Sunday, July 27, 2014

Pete the Cat Rocking in My School Shoes

Who's ready to go back to school? 
Maybe I can help you get ready for school with another one of my favorite children's books! 

If you haven't already discovered the Pete the Cat books by Eric Litwin and James Dean you definitely need to check them out!  The adorable cat, predictable language, and rockin' songs are a favorite for children and adults alike!

I am sharing one of my personal favorites today, Pete the Cat Rocking in My School Shoes.  It is a great back to school book that helps you teach many of your beginning of the year routines and procedures.  It also offers an opportunity to discuss the feelings children might have as they begin the new school year.  Children may find that they have a lot in common with Pete!  

I like to begin by using the free download of the author reading the story to the children.  I hold the book and turn the pages, but I let the author work his magic with the rhythm and song!  This way, each additional time we read the book, the children know the rhythm and they can sing along!

The story begins when Pete arrives at school on the bus.  After reading the story, we discuss the various ways that children come to school.  There are usually walkers, car riders, and bus riders.  The children use art materials to draw a picture and "write" about how they get to school.  They share their drawings and we compare this information by making a bar graph. 
Eventually, we turn their drawings into a class book about all the ways we come to school.  When you help children see how they are alike and appreciate their differences, you are building Unity among your students.  "We all come to school, but we may get here different ways."   
I also make arrangements with a bus driver to bring in a bus for us to tour and explore.  I have a Pete the Cat stuffed doll that went with us for the bus tour!

We had so much fun exploring the bus!  We covered language, math, motor, and social-emotional skills and had so much fun doing it! 

We made comparisons with the tires to see how BIG they are.  We discussed the colors, shapes, letters, and numbers on the bus.  The driver let us get on the bus and practice the procedures for being safe.  And of course the tour wouldn't be complete without a roaring rendition of "The Wheels on the Bus!"
When we arrived back in the classroom, we gave the children the supplies to make a "bus" for their snack.  They used Twinkies, mini Oreos, and some icing for glue.  Yes, it was full of sugar, but it was a special treat and we didn't do things like that very often!  Sometimes you have to splurge!  :)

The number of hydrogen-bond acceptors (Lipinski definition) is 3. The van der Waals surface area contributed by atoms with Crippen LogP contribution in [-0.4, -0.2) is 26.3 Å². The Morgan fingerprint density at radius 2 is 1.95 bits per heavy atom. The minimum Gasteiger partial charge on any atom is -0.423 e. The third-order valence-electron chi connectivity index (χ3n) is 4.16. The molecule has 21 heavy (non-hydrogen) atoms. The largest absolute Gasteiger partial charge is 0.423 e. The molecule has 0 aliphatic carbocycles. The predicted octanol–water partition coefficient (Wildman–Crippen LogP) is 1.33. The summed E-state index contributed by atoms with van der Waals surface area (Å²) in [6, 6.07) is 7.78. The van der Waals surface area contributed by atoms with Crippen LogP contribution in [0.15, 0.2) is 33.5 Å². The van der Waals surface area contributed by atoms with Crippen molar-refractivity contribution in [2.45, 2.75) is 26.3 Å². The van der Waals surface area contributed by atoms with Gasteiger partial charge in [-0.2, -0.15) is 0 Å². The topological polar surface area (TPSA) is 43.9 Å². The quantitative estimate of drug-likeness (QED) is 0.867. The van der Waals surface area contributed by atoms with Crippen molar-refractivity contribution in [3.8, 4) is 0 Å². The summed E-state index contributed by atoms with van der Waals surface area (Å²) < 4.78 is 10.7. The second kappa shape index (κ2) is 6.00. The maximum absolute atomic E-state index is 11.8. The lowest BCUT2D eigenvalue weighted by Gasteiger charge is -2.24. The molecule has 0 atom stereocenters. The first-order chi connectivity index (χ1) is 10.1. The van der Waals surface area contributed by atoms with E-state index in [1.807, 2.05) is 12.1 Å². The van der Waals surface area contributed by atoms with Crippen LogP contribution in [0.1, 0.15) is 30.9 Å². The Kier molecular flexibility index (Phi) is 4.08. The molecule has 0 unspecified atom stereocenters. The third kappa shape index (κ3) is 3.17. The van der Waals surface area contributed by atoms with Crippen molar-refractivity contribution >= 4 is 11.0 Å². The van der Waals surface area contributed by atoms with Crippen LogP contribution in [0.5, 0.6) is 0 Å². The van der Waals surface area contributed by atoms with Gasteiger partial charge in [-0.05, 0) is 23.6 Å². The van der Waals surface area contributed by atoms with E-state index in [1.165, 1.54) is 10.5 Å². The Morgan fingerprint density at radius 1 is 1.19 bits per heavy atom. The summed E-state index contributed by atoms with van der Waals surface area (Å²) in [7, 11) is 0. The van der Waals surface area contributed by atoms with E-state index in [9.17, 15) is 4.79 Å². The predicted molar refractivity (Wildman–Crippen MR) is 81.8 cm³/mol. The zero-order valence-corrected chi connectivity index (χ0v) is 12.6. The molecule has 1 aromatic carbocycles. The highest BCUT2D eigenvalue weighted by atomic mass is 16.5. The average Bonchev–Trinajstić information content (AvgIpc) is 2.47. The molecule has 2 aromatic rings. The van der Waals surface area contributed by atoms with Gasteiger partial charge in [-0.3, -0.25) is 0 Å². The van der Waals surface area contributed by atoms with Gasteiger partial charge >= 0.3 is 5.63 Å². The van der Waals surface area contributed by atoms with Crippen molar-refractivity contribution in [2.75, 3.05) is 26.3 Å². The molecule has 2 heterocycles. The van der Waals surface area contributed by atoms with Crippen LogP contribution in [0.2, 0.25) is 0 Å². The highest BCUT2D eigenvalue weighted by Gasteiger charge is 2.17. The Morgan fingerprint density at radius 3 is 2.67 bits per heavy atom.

To conclude our fun with Pete on the bus, we made a thank you card for the bus driver.  We used yellow paper to cut out the shape of a bus and added some tires and windows.  The children made thumbprints in the windows to represent themselves.  They added facial features and, of course, we added a little Pete the Cat to the bus as well! 
Remember, what you offer to others you strengthen in yourself.  Practicing an attitude of gratitude and appreciating the help of others, helps children feel appreciated.  Always take time to be thankful!
Follow this link to my previous Back to School with Pete the Cat post!  See you soon!!!  Until then, I wish you well!

Thursday, July 17, 2014

How Do Dinosaurs Go To School?

The brain loves contrast.  Contrast helps the brain pick up patterns and focus attention.  At the beginning of the school year I spend about six weeks helping my students learn the patterns/routines and expectations of our classroom.  This enhances feelings of safety.

One of my favorite teaching tools during this time is  the book How Do Dinosaurs Go to School.  There are several other similar books in this series by Jane Yolan and Mark Teague.  They are so much fun!  Through the use of contrast and humor they teach valuable social-emotional lessons.  Follow the link below to learn more about this book and others!

After reading this story with the children we make a class book titled:  How do Preschoolers Go to School

By this point, all of the children know our classroom agreements.  They look something like this...

We repeat them day after day, we sing about them, and even include movements to help us remember the agreements to keep our classroom safe.

When we make the book, the preschoolers act out what it would look like if they were NOT doing these things.  We take pictures of each scene.  There is a picture of them fighting over toys, looking away while the teacher is reading a story, running through the classroom, and screaming and yelling.  Here is an example...

Looking away while the teacher reads a story.
Screaming and yelling while they play at the table.
They have an absolute blast making this book!  It is their chance to act naughty without any consequences.  They really ham it up!